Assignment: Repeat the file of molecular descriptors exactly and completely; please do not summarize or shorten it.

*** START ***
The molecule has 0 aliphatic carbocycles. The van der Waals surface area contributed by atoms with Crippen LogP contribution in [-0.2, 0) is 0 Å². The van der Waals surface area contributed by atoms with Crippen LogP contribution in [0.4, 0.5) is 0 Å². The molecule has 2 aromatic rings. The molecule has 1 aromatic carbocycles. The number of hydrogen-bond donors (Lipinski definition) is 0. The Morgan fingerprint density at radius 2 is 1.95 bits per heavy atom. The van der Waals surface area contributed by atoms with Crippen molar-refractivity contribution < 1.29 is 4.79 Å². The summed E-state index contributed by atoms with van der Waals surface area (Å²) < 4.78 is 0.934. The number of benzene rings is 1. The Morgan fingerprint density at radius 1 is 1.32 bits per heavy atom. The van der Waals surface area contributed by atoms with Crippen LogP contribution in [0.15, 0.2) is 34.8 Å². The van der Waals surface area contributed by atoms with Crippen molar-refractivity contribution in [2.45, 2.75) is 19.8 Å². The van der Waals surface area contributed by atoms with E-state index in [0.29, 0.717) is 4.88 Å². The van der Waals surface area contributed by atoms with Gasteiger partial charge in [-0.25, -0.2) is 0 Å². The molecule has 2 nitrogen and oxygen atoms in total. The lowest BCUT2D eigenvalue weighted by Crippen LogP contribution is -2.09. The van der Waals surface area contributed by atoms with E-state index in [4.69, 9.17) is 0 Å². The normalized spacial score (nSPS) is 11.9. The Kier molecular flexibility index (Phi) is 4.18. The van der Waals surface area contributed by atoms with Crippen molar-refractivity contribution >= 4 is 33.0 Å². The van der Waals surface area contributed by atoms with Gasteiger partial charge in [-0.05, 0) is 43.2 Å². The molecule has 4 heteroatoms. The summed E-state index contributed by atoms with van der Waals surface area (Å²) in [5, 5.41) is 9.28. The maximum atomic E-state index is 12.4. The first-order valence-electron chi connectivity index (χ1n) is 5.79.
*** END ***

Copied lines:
The molecule has 0 aliphatic carbocycles. The van der Waals surface area contributed by atoms with Crippen LogP contribution in [-0.2, 0) is 0 Å². The van der Waals surface area contributed by atoms with Crippen LogP contribution in [0.4, 0.5) is 0 Å². The molecule has 2 aromatic rings. The molecule has 1 aromatic carbocycles. The number of hydrogen-bond donors (Lipinski definition) is 0. The Morgan fingerprint density at radius 2 is 1.95 bits per heavy atom. The van der Waals surface area contributed by atoms with Crippen molar-refractivity contribution < 1.29 is 4.79 Å². The summed E-state index contributed by atoms with van der Waals surface area (Å²) < 4.78 is 0.934. The number of benzene rings is 1. The Morgan fingerprint density at radius 1 is 1.32 bits per heavy atom. The van der Waals surface area contributed by atoms with Crippen LogP contribution in [0.15, 0.2) is 34.8 Å². The van der Waals surface area contributed by atoms with Crippen molar-refractivity contribution in [2.45, 2.75) is 19.8 Å². The van der Waals surface area contributed by atoms with E-state index in [0.29, 0.717) is 4.88 Å². The van der Waals surface area contributed by atoms with Gasteiger partial charge in [-0.25, -0.2) is 0 Å². The molecule has 2 nitrogen and oxygen atoms in total. The lowest BCUT2D eigenvalue weighted by Crippen LogP contribution is -2.09. The van der Waals surface area contributed by atoms with E-state index in [4.69, 9.17) is 0 Å². The normalized spacial score (nSPS) is 11.9. The Kier molecular flexibility index (Phi) is 4.18. The van der Waals surface area contributed by atoms with Crippen molar-refractivity contribution >= 4 is 33.0 Å². The van der Waals surface area contributed by atoms with Gasteiger partial charge in [-0.05, 0) is 43.2 Å². The molecule has 4 heteroatoms. The summed E-state index contributed by atoms with van der Waals surface area (Å²) in [5, 5.41) is 9.28. The maximum atomic E-state index is 12.4. The first-order valence-electron chi connectivity index (χ1n) is 5.79.